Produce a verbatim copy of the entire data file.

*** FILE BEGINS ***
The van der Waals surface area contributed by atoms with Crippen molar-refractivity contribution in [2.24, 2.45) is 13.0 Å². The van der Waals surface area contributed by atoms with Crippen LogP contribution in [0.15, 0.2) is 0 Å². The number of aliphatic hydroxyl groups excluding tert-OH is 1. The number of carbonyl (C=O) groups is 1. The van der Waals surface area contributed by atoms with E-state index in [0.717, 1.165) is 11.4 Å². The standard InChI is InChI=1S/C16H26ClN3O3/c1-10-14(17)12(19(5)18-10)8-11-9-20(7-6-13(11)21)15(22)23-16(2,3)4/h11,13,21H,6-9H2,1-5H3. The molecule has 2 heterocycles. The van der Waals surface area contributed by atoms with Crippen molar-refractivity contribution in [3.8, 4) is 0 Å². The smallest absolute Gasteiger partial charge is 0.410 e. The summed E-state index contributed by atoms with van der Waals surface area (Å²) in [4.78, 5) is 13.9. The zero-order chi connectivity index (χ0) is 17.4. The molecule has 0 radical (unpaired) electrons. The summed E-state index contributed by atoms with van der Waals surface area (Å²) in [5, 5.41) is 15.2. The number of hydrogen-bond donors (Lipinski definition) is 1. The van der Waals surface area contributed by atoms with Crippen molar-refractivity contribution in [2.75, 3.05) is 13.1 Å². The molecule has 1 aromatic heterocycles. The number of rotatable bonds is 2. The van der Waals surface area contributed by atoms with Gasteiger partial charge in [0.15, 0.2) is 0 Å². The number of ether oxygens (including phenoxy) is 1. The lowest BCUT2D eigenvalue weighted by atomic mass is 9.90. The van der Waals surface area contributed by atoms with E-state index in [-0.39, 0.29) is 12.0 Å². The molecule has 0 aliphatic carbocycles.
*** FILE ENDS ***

The van der Waals surface area contributed by atoms with Crippen molar-refractivity contribution in [2.24, 2.45) is 13.0 Å². The van der Waals surface area contributed by atoms with Crippen LogP contribution in [0.15, 0.2) is 0 Å². The number of aliphatic hydroxyl groups excluding tert-OH is 1. The number of carbonyl (C=O) groups is 1. The van der Waals surface area contributed by atoms with E-state index in [0.717, 1.165) is 11.4 Å². The standard InChI is InChI=1S/C16H26ClN3O3/c1-10-14(17)12(19(5)18-10)8-11-9-20(7-6-13(11)21)15(22)23-16(2,3)4/h11,13,21H,6-9H2,1-5H3. The molecule has 2 heterocycles. The van der Waals surface area contributed by atoms with Crippen molar-refractivity contribution in [3.8, 4) is 0 Å². The smallest absolute Gasteiger partial charge is 0.410 e. The summed E-state index contributed by atoms with van der Waals surface area (Å²) in [4.78, 5) is 13.9. The zero-order chi connectivity index (χ0) is 17.4. The molecule has 0 radical (unpaired) electrons. The summed E-state index contributed by atoms with van der Waals surface area (Å²) in [5, 5.41) is 15.2. The number of hydrogen-bond donors (Lipinski definition) is 1. The van der Waals surface area contributed by atoms with Crippen molar-refractivity contribution in [2.75, 3.05) is 13.1 Å². The molecule has 1 aromatic heterocycles. The number of rotatable bonds is 2. The van der Waals surface area contributed by atoms with Gasteiger partial charge in [0.15, 0.2) is 0 Å². The number of ether oxygens (including phenoxy) is 1. The lowest BCUT2D eigenvalue weighted by atomic mass is 9.90. The van der Waals surface area contributed by atoms with E-state index in [-0.39, 0.29) is 12.0 Å². The molecule has 0 aliphatic carbocycles.